USDA’s Risk Management Agency (RMA) has announced that farmers will be allowed to plant cover crops for haying or grazing without affecting crop insurance on that ground.
Policy holders may be required to stop haying or grazing in the spring and will be required to terminate the cover crop. RMA will release more information about this policy in November. Planting a cover crop may help ease the forage shortage for cattle producers this fall.
Forty six agricultural organizations have joined forces to push congress to pass a new farm bill before the end of September. The coalition, called Farm Bill Now, is made up of groups representing crops, livestock, state and local governments, energy and biobased product groups cooperatives and financial groups.
The coalition contends that the farm bill is really a food bill, a conservation bill, a research bill, an energy bill and a trade bill. The farm bill affects all Americans and the agriculture industry provides 23 million American jobs. The Farm Bill Now coalition launched an interactive web portal at www.farmbillnow.com. Visitors to the site can connect to their members of Congress to show their support for a new five-year farm bill.
The future of the new farm bill is far from clear but most observers think it is unlikely that Congress will pass the new legislation before the 2008 bill expires at the end of September. Instead, Congress would probably pass a short-term extension of the current law. Several members of Congress say they oppose an extension, but with the House only in session for 8 days during September it may be the only available option.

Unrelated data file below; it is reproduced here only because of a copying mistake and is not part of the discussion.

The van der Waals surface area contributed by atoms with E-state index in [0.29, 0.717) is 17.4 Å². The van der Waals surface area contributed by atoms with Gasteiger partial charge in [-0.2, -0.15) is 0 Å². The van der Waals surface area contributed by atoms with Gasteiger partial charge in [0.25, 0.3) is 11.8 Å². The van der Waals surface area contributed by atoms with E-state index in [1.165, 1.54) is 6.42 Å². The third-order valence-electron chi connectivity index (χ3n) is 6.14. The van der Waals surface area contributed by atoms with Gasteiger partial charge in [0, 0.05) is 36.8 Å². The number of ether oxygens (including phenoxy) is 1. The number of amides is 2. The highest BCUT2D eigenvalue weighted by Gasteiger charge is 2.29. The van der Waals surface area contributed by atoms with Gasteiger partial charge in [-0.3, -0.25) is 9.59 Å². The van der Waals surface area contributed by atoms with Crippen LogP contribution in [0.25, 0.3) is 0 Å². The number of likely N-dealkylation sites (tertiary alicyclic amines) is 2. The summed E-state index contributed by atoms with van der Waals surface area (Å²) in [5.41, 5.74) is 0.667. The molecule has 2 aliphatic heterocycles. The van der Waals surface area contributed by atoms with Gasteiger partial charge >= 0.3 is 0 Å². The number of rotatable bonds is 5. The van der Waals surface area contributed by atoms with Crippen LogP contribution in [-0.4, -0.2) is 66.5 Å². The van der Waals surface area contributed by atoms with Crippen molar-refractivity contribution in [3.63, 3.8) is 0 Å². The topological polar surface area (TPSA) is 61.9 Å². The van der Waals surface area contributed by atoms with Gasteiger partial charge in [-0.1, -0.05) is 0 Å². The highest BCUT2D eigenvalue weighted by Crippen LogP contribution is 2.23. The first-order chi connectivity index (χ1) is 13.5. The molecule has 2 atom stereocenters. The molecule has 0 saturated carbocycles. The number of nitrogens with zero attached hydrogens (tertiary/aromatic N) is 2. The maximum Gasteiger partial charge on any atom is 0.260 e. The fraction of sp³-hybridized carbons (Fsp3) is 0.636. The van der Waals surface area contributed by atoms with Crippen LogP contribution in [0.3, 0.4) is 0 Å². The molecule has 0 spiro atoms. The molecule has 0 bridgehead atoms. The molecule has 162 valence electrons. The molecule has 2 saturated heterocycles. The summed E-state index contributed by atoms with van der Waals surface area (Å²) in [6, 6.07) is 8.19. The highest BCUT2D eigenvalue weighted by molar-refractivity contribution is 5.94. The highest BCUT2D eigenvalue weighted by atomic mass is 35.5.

Without some action by Congress the livestock sector will continue to suffer. The resulting cuts in cattle, dairy and hog sectors will have implications that extend for years beyond the end of the drought.
Farmers who normally sell at least half of their crops in the year following harvest may be able to push taxes for crop insurance payouts into 2013, even if you receive the check before the end of the year. You can’t split the insurance payments into two parts but you may be able to count it as revenue in either 2012 or 2013. This is allowed under section 451(d) of the tax code. If you don’t actually get the insurance money until 2013, it will be income for next year.
Consult your tax professional if delaying the income into 2013 makes sense for your operation. Biofuel industry representatives are fighting back against the requests for EPA to waive or reduce the RFS ethanol mandate. Leaders of groups representing the advanced biofuel industry say the requested waivers could have a chilling effect on the investment in the next generation of biofuels.
They claim a change in policy for a given year can affect production for many years into the future. Representatives of the grain-based ethanol industry are also taking action to try to head off a waiver. Leaders of ethanol industry groups have sent letters to the Obama Administration and to the governors requesting the waivers trying to “clarify a debate that has been riddled with distorted truths and misinformation”. They say waiving the RFS would lead to higher gas prices, more reliance on foreign oil and stifle investment in new advanced biofuels technologies.
Legislation granting Russia Permanent normal trade Relations (PNTR) status is scheduled to be voted on in the House or Representatives on September 12. Last week Russia became a member of the World Trade Organization but Russia does not have to lower tariffs on U.S. goods until Congress approves PNTR. Under rules for this legislation 286 votes or two-thirds of the House must vote in favor for the bill to be approved. Approval of the legislation seems likely. Congress approved PNTR for China when that country became a member of the WTO.